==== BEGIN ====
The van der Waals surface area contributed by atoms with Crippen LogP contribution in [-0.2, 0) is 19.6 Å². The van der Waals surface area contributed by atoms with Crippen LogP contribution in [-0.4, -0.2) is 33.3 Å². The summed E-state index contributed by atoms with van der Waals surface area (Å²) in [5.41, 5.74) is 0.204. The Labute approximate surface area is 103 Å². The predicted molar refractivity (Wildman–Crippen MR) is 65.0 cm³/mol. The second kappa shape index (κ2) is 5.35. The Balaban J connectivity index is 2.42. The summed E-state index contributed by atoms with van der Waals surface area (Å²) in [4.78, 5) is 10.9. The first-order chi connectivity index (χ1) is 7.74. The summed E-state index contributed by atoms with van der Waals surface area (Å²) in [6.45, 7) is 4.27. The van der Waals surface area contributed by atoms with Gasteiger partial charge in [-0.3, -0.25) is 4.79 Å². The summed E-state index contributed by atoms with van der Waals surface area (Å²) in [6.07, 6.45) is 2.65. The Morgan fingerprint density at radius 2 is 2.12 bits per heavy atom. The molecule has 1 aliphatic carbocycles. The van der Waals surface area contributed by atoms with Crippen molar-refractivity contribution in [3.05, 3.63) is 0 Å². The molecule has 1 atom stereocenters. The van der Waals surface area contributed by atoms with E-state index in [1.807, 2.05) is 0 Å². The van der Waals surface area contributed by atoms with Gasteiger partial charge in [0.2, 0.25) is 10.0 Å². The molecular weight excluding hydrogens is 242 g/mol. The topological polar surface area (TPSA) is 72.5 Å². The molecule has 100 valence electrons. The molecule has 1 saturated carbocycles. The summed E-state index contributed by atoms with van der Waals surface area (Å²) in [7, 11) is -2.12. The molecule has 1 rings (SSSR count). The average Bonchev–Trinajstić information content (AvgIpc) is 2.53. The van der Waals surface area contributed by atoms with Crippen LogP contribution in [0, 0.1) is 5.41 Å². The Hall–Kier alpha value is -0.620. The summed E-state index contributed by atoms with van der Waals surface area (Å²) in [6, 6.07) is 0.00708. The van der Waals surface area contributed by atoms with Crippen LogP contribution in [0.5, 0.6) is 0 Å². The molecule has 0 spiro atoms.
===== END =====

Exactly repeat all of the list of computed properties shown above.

The van der Waals surface area contributed by atoms with Crippen LogP contribution in [-0.2, 0) is 19.6 Å². The van der Waals surface area contributed by atoms with Crippen LogP contribution in [-0.4, -0.2) is 33.3 Å². The summed E-state index contributed by atoms with van der Waals surface area (Å²) in [5.41, 5.74) is 0.204. The Labute approximate surface area is 103 Å². The predicted molar refractivity (Wildman–Crippen MR) is 65.0 cm³/mol. The second kappa shape index (κ2) is 5.35. The Balaban J connectivity index is 2.42. The summed E-state index contributed by atoms with van der Waals surface area (Å²) in [4.78, 5) is 10.9. The first-order chi connectivity index (χ1) is 7.74. The summed E-state index contributed by atoms with van der Waals surface area (Å²) in [6.45, 7) is 4.27. The van der Waals surface area contributed by atoms with Gasteiger partial charge in [-0.3, -0.25) is 4.79 Å². The summed E-state index contributed by atoms with van der Waals surface area (Å²) in [6.07, 6.45) is 2.65. The Morgan fingerprint density at radius 2 is 2.12 bits per heavy atom. The molecule has 1 aliphatic carbocycles. The van der Waals surface area contributed by atoms with Crippen molar-refractivity contribution in [3.05, 3.63) is 0 Å². The molecule has 1 atom stereocenters. The van der Waals surface area contributed by atoms with E-state index in [1.807, 2.05) is 0 Å². The van der Waals surface area contributed by atoms with Gasteiger partial charge in [0.2, 0.25) is 10.0 Å². The molecular weight excluding hydrogens is 242 g/mol. The topological polar surface area (TPSA) is 72.5 Å². The molecule has 100 valence electrons. The molecule has 1 saturated carbocycles. The summed E-state index contributed by atoms with van der Waals surface area (Å²) in [7, 11) is -2.12. The molecule has 1 rings (SSSR count). The average Bonchev–Trinajstić information content (AvgIpc) is 2.53. The van der Waals surface area contributed by atoms with Crippen LogP contribution in [0, 0.1) is 5.41 Å². The Hall–Kier alpha value is -0.620. The summed E-state index contributed by atoms with van der Waals surface area (Å²) in [6, 6.07) is 0.00708. The van der Waals surface area contributed by atoms with Crippen LogP contribution in [0.5, 0.6) is 0 Å². The molecule has 0 spiro atoms.